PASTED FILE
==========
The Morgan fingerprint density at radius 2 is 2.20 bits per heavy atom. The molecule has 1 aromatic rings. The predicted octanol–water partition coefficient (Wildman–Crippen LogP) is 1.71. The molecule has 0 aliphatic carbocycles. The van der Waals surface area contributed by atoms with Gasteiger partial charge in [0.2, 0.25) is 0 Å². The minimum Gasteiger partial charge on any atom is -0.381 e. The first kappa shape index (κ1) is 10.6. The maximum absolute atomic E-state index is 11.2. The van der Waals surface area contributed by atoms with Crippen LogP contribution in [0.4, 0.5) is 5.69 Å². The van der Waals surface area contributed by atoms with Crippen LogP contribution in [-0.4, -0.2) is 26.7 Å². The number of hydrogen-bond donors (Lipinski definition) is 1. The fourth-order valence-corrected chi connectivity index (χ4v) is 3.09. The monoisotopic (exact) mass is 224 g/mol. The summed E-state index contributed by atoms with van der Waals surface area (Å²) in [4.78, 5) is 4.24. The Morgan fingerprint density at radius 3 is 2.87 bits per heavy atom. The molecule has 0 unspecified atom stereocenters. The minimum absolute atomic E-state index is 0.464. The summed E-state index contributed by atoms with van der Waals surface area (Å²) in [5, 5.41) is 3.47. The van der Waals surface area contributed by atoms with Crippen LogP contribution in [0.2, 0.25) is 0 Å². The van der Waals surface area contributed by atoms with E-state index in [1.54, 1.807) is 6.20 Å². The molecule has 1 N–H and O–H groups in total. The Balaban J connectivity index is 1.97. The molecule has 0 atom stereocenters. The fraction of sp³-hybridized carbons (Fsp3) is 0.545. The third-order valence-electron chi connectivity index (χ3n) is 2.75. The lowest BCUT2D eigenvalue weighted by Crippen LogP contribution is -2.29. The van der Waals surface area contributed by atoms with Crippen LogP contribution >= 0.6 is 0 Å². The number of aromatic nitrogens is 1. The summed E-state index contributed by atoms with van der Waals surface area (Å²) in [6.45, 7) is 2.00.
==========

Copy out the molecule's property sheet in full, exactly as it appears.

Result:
The Morgan fingerprint density at radius 2 is 2.20 bits per heavy atom. The molecule has 1 aromatic rings. The predicted octanol–water partition coefficient (Wildman–Crippen LogP) is 1.71. The molecule has 0 aliphatic carbocycles. The van der Waals surface area contributed by atoms with Gasteiger partial charge in [0.2, 0.25) is 0 Å². The minimum Gasteiger partial charge on any atom is -0.381 e. The first kappa shape index (κ1) is 10.6. The maximum absolute atomic E-state index is 11.2. The van der Waals surface area contributed by atoms with Crippen LogP contribution in [0.4, 0.5) is 5.69 Å². The van der Waals surface area contributed by atoms with Crippen LogP contribution in [-0.4, -0.2) is 26.7 Å². The number of hydrogen-bond donors (Lipinski definition) is 1. The fourth-order valence-corrected chi connectivity index (χ4v) is 3.09. The monoisotopic (exact) mass is 224 g/mol. The summed E-state index contributed by atoms with van der Waals surface area (Å²) in [4.78, 5) is 4.24. The Morgan fingerprint density at radius 3 is 2.87 bits per heavy atom. The molecule has 0 unspecified atom stereocenters. The minimum absolute atomic E-state index is 0.464. The summed E-state index contributed by atoms with van der Waals surface area (Å²) in [5, 5.41) is 3.47. The van der Waals surface area contributed by atoms with Crippen LogP contribution in [0.2, 0.25) is 0 Å². The van der Waals surface area contributed by atoms with E-state index in [1.54, 1.807) is 6.20 Å². The molecule has 1 N–H and O–H groups in total. The Balaban J connectivity index is 1.97. The molecule has 0 atom stereocenters. The fraction of sp³-hybridized carbons (Fsp3) is 0.545. The third-order valence-electron chi connectivity index (χ3n) is 2.75. The lowest BCUT2D eigenvalue weighted by Crippen LogP contribution is -2.29. The van der Waals surface area contributed by atoms with Crippen LogP contribution >= 0.6 is 0 Å². The number of aromatic nitrogens is 1. The summed E-state index contributed by atoms with van der Waals surface area (Å²) in [6.45, 7) is 2.00.